Discover how Teaching and Learning Support functions

TLS supports staff to:

Improve the student experience

"…an excellent learning and stimulating student experience, where students are at the heart of all our considerations."

Plymouth University’s mission is to 'advance knowledge and transform lives through education and research'. The commitment is to enable excellence in all dimensions of University life, raising the aspirations of all students through delivering excellence in teaching and learning alongside world-class research, in a culture of equality, respect and inclusion. The University sits within a complex matrix of internal and external structures, advisory and regulatory organisations. Partnership working is crucial.


The ambition is to place students at the heart of everything the University does. In addition to delivering a high quality learning experience, students have the opportunity through the Union-based activities including volunteering, university-led extra-curricular, and external activities, to develop their skills and experience in ways that connect them to communities beyond the University and enhance their employability. The Graduate Compass provides the ways in which students can understand these broader opportunities and map their experiences.

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Develop research informed teaching

The University’s ambition is to achieve the highest quality teaching informed by research, and for all staff involved in teaching and assessment activities to be appropriately trained and to have the opportunity to be accredited through the HE Academy or relevant professional body. Academic staff are expected to be involved with shaping the fields in which they work, and to make this involvement visible to their students. Where possible, staff involve undergraduates and taught postgraduates in their research through dissertations, projects and as co-researchers.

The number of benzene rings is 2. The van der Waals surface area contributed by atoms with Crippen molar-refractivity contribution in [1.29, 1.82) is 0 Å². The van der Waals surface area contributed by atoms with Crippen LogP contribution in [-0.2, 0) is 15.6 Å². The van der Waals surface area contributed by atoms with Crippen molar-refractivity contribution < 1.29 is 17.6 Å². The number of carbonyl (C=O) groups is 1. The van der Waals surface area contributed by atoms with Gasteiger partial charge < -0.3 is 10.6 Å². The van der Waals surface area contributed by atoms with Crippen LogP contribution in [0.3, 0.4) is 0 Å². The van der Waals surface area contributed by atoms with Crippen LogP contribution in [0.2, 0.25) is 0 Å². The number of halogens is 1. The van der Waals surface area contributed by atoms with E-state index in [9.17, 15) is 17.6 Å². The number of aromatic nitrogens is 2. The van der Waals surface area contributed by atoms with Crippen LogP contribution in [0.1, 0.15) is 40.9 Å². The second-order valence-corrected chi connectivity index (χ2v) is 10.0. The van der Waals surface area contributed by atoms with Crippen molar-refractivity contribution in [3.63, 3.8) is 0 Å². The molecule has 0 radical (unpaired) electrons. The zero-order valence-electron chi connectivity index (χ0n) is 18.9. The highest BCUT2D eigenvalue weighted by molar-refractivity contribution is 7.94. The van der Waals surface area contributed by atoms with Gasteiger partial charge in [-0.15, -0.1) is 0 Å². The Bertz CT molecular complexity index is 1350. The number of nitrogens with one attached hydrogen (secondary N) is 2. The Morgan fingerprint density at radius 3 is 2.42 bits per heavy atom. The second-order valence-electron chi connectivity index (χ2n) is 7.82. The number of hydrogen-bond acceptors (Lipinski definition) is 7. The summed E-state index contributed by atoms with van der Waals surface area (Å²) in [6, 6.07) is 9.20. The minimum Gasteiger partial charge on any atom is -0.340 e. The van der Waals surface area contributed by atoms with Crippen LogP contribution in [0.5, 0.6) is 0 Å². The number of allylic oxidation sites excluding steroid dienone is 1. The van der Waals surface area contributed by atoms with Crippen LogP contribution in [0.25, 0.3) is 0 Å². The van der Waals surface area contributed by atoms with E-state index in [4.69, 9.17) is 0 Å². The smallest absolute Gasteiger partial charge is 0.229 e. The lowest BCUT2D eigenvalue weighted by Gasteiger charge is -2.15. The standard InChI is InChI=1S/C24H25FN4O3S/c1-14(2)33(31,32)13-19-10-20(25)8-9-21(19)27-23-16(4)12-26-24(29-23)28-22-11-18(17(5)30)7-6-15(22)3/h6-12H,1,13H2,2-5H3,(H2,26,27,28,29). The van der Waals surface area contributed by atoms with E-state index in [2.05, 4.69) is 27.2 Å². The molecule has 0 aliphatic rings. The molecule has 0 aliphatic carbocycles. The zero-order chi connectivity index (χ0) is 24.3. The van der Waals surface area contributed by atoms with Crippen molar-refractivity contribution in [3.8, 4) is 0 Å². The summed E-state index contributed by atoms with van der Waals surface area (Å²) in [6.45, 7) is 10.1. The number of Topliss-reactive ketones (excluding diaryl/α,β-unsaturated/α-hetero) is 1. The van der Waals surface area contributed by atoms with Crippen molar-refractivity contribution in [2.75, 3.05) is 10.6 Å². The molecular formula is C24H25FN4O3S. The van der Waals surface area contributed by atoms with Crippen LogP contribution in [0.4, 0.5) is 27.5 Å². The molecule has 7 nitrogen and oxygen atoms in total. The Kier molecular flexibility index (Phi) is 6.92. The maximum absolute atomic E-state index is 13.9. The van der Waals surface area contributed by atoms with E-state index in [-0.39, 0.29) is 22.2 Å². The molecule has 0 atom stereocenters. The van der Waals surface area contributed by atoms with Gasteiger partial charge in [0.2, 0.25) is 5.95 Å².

Students at Plymouth should be involved, wherever possible, in developing ideas, testing theories, discussing and creating, so that they have the practice of learning in ways that support their confidence to be effective researchers. Team and group work is important here. Academics more often work in research teams, and when they write, their work is peer reviewed and critiqued before final acceptance for publication. Student learning at its best aims to mirror these professional processes, so that an undergraduate has insights into how academic work is done. There may be some cases where ‘listening’ is important, but moving to ‘doing’, students as active researchers, is the aim. The students as researchers concept is an important differentiator of university as compared with school learning – there are rarely ‘right’ answers, most information is contested and hotly debated, uncertainty replaces certainty, knowledge is confusing and can be ambiguous. The interesting challenge is to understand both what you know and don’t know, and what is actually unknown, and to be discovered.

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Support students on the journey to become a Plymouth graduate

The University aims to develop graduates who are enterprising, creative global citizens. This presents a challenge that is tackled in different ways by the different disciplines but supported in a range of ways from across the University. This graphic explains that a degree should help to develop student’s self-esteem, self-confidence and self-efficacy, although how, and at what rate, will be unique to each student.

At the core is their degree studies, but in addition there are generic skills and areas of cross-University expertise that enhance their learning. Sustainability has been a core University research and practise area for over 15 years, and some aspects of sustainability learning will be part of most degree schemes. Similarly ethics, careers learning and personal development planning. Some students become very skilled in particular areas, for example the sustainability ambassadors, and PALS (peer assisted learning) leaders, others hugely involved in community volunteering or sports. Each students journey is their own, but tutors may find this a useful diagram to use when exploring the wider dimensions of the University experience with students.

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